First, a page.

Core skills: oils

Howard Lyon ex­plains how to ar­range the pal­ette and mix your colours ef­fec­tively.

ImagineFX - - Contents - Howard has worked as an il­lus­tra­tor and art di­rec­tor, as well as a fine artist for gal­leries and collectors. You can see his art at www.howard­lyon.com.

Let’s start by cov­er­ing how to get paint out on to your pal­ette. I like to ar­range my colours from the most in­tense to the less in­tense, grouped into warm and cool colours.

I’ve seen stu­dents squeeze out colour ran­domly and it be­comes tricky to keep things or­gan­ised as the paint­ing pro­gresses. Choose a lay­out, stick with it and you won’t have to think about where your colours are.

I’ll mix up a pile (or nut) of paint and make ad­just­ments to the pile by mix­ing colour into a por­tion of it. If you remix the whole pile it can get away from you and then the whole nut is wasted. For ex­am­ple, if I have a base skin tone that I need to make cooler or warmer, I’ll mix into the left and right sides of it, sav­ing some of the orig­i­nal colour.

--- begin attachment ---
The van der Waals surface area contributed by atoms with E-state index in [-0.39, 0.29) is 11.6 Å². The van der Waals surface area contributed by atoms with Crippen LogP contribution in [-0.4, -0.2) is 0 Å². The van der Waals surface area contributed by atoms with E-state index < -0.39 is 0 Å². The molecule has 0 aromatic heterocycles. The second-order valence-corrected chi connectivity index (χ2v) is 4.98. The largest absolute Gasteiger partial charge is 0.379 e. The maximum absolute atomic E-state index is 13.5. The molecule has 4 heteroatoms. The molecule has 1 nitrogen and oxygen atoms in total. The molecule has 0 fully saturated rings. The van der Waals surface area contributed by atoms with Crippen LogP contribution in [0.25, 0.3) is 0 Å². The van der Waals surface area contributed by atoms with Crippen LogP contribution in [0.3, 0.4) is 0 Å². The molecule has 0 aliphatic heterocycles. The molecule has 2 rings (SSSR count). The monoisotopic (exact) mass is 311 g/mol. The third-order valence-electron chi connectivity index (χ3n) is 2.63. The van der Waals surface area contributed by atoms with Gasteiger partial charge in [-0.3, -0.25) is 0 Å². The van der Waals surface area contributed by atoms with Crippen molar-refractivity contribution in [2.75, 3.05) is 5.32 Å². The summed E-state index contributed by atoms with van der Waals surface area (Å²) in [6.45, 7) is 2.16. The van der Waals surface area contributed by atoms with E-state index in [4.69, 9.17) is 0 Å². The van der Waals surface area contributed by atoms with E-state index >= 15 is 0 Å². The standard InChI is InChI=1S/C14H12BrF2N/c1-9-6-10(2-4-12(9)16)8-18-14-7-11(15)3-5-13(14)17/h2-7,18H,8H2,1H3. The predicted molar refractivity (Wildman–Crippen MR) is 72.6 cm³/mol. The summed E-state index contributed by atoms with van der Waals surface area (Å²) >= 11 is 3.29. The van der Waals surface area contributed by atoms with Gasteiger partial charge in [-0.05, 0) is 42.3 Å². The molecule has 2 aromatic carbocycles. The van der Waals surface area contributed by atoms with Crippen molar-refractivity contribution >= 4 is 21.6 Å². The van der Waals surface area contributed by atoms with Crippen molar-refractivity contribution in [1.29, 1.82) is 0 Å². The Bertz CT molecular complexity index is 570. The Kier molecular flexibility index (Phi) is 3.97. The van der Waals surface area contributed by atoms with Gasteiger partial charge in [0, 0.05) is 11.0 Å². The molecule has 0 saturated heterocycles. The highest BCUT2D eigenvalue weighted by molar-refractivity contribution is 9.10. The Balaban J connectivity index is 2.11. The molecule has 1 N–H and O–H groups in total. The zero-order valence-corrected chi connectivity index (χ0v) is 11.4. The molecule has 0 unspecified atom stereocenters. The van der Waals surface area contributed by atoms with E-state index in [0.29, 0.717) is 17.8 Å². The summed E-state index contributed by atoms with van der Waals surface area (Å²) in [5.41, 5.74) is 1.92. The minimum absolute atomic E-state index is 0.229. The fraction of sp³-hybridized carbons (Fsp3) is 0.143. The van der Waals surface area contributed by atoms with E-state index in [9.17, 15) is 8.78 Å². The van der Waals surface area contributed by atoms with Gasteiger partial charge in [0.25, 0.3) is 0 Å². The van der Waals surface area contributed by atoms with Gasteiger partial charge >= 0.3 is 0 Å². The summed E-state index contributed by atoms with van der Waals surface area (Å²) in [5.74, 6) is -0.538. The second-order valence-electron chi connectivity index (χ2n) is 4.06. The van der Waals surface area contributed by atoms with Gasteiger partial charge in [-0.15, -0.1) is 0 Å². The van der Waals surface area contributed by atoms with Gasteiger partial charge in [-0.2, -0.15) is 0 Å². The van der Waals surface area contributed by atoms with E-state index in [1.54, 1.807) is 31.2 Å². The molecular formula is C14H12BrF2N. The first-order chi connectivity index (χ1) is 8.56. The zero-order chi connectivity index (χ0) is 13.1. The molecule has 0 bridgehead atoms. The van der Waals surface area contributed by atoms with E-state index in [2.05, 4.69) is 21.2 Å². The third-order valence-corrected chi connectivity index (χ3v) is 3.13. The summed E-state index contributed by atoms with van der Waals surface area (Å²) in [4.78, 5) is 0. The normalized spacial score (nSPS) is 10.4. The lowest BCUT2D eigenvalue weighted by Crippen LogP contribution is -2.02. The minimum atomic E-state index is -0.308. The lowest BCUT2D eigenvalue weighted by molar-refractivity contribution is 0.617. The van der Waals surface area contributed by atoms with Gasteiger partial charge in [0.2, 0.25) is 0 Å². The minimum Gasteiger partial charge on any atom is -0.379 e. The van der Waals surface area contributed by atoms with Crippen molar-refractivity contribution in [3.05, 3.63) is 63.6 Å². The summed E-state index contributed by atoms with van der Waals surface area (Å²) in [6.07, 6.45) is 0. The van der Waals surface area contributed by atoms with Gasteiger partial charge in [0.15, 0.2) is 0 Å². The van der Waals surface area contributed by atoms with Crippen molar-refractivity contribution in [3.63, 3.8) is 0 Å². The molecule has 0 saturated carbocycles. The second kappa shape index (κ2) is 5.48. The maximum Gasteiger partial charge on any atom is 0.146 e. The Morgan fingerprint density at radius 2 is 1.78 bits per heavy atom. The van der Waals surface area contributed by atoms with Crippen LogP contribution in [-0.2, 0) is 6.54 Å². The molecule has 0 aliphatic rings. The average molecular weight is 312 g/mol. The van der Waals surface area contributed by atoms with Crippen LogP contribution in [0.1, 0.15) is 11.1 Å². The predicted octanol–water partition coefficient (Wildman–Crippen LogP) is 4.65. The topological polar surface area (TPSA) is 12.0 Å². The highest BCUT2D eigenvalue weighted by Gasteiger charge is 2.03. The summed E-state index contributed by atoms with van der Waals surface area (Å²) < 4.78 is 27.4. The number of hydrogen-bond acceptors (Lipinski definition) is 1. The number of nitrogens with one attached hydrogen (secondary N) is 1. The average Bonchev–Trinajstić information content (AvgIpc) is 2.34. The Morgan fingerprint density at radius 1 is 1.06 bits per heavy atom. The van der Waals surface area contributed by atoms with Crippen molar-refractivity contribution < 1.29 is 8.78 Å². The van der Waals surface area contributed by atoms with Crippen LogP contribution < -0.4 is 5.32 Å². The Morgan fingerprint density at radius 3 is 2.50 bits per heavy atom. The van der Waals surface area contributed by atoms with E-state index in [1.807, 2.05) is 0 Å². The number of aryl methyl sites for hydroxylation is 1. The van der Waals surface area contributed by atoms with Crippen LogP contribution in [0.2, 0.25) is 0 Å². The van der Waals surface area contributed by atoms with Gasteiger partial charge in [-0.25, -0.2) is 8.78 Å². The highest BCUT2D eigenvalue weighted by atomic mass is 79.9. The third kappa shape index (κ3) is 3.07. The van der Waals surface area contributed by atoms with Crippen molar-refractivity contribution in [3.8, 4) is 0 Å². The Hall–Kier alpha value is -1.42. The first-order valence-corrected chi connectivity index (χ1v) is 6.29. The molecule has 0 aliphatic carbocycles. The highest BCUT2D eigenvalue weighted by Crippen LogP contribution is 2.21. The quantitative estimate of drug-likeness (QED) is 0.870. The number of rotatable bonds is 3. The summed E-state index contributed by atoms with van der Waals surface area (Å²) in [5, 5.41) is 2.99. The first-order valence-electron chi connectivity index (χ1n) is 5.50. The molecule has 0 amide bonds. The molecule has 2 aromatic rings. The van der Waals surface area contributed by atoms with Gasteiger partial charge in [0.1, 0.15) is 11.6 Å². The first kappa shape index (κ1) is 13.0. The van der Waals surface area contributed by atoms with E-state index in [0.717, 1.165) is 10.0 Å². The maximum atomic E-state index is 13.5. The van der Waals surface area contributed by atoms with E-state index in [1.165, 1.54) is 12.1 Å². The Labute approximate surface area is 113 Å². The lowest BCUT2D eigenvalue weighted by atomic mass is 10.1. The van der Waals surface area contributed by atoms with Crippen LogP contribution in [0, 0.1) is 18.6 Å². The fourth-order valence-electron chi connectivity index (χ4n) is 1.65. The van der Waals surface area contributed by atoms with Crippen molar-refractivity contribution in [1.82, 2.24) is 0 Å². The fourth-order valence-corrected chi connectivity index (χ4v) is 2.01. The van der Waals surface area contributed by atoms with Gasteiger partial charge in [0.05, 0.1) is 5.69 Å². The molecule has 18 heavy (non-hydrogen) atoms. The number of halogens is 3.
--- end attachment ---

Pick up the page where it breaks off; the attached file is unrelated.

Your colours will stay cleaner if you can mix with two or three colours in­stead of six or seven. It also helps to re­duce the in­ten­sity of your colours by mix­ing in a grey of the same value, in­stead of mix­ing in a com­ple­ment or adding black. In sum­mary, mix un­til you have the right colour. Check it, ad­just it and then start paint­ing.

2 Mix­ing on your pal­ette

Use a pal­ette knife rather than your brush to mix larger paint piles. This will help keep paint out of your brush fer­rule (the metal col­lar that holds the bris­tles). Keep the mixed paint or­gan­ised and if you need to, scrape your pal­ette down so you have a clean space to mix colours.

1 Ar­rang­ing your paint on the pal­ette

It isn’t crit­i­cal how you ar­range colours, as long as you’re con­sis­tent so that you know where your colours are. Some artists pair warm and cool ver­sions of each colour or ar­range them in a ROYGBIV string with black and white at the ends. I rec­om­mend keep­ing things or­gan­ised and con­sis­tent.

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